AHRQ WebM&M: Morbidity and Mortality Rounds on the Web
Privacy or Safety?Commentary by John D. Halamka, MD, MS, and Deven McGraw, JD, MPH, LLM
- Understand that the HIPAA Omnibus Rule is an enabler of data sharing, not a barrier.
- Review common misconceptions about privacy rules.
- Understand the current regulatory environment beyond HIPAA including the HITECH Act, which attempts to balance privacy and safety.
A 64-year-old man with advanced dementia was admitted after being placed on a hold for grave disability. Family members noted he had a week of worsening confusion and agitation. The patient was undergoing a diagnostic workup for his altered mental status with a plan for a brain MRI if the etiology was still unclear. The cross-covering overnight resident was following up on the studies and placed an order for a brain MRI as discussed with the primary team at signout.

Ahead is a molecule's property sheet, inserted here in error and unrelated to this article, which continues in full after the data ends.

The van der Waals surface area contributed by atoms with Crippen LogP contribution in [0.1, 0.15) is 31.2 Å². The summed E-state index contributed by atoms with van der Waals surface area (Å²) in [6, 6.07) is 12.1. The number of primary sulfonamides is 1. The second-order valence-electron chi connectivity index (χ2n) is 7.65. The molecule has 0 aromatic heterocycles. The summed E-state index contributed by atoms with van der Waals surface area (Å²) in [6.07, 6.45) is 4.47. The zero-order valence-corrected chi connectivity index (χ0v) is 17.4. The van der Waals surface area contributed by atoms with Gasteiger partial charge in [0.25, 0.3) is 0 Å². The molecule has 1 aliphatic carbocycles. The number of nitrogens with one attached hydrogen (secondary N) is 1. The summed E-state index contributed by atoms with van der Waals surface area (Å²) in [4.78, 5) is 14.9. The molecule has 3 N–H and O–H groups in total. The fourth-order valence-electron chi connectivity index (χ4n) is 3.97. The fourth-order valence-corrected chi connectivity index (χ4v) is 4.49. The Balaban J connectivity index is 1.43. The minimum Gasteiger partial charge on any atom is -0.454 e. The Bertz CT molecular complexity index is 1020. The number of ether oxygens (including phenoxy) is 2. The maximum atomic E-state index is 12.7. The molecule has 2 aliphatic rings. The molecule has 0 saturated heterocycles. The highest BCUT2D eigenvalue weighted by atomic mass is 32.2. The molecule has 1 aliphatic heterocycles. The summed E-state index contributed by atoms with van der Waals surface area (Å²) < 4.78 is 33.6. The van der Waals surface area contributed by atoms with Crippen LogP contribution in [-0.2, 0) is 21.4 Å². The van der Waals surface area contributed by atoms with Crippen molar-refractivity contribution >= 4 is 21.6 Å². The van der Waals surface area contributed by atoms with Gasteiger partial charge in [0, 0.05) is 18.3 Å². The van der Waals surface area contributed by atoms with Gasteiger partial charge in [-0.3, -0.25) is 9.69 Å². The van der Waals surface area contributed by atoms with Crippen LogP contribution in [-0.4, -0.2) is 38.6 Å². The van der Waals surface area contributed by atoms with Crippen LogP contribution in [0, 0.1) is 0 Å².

In this hospital, signout occurred with a paper-based system. In order to protect patient privacy, hospital policy dictated that signout documentation includes only patients' initials rather than more identifiable information such as full names or dates of birth. In this case, the patient requiring the brain MRI had the same initials as another patient on the same unit who also happened to have severe cognitive impairment from a traumatic brain injury. The cross-covering resident mixed up the two patients and placed the MRI order in the wrong chart. Because the order for a "brain MRI to evaluate worsening cognitive function" could apply to either patient, neither the bedside nurse nor radiologist noticed the error. The following morning, the primary team caught the error and the MRI was canceled and ordered for the correct patient. The near miss led to several discussions about optimizing signout processes while also protecting patient privacy.
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